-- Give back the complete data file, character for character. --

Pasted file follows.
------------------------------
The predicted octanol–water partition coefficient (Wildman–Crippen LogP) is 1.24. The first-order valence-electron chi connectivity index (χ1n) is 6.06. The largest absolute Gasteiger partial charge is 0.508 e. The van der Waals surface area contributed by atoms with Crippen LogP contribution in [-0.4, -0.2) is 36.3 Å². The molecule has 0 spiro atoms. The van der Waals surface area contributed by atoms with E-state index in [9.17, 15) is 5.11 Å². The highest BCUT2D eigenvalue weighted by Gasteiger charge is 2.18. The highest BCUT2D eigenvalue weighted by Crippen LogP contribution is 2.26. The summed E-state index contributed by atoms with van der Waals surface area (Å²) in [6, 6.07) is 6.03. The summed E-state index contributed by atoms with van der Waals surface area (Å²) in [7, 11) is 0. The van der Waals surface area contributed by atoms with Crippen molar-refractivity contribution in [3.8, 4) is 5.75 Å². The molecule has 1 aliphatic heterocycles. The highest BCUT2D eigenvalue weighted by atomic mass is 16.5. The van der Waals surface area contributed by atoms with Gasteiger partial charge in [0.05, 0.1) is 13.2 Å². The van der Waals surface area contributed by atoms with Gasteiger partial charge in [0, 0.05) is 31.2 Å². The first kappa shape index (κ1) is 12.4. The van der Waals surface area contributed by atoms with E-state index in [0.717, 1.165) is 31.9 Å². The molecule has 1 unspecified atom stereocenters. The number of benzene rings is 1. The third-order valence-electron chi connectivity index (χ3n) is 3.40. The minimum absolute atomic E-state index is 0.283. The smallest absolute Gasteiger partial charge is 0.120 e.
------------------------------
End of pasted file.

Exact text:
The predicted octanol–water partition coefficient (Wildman–Crippen LogP) is 1.24. The first-order valence-electron chi connectivity index (χ1n) is 6.06. The largest absolute Gasteiger partial charge is 0.508 e. The van der Waals surface area contributed by atoms with Crippen LogP contribution in [-0.4, -0.2) is 36.3 Å². The molecule has 0 spiro atoms. The van der Waals surface area contributed by atoms with E-state index in [9.17, 15) is 5.11 Å². The highest BCUT2D eigenvalue weighted by Gasteiger charge is 2.18. The highest BCUT2D eigenvalue weighted by Crippen LogP contribution is 2.26. The summed E-state index contributed by atoms with van der Waals surface area (Å²) in [6, 6.07) is 6.03. The summed E-state index contributed by atoms with van der Waals surface area (Å²) in [7, 11) is 0. The van der Waals surface area contributed by atoms with Crippen molar-refractivity contribution in [3.8, 4) is 5.75 Å². The molecule has 1 aliphatic heterocycles. The highest BCUT2D eigenvalue weighted by atomic mass is 16.5. The van der Waals surface area contributed by atoms with Gasteiger partial charge in [0.05, 0.1) is 13.2 Å². The van der Waals surface area contributed by atoms with Gasteiger partial charge in [0, 0.05) is 31.2 Å². The first kappa shape index (κ1) is 12.4. The van der Waals surface area contributed by atoms with E-state index in [0.717, 1.165) is 31.9 Å². The molecule has 1 unspecified atom stereocenters. The number of benzene rings is 1. The third-order valence-electron chi connectivity index (χ3n) is 3.40. The minimum absolute atomic E-state index is 0.283. The smallest absolute Gasteiger partial charge is 0.120 e.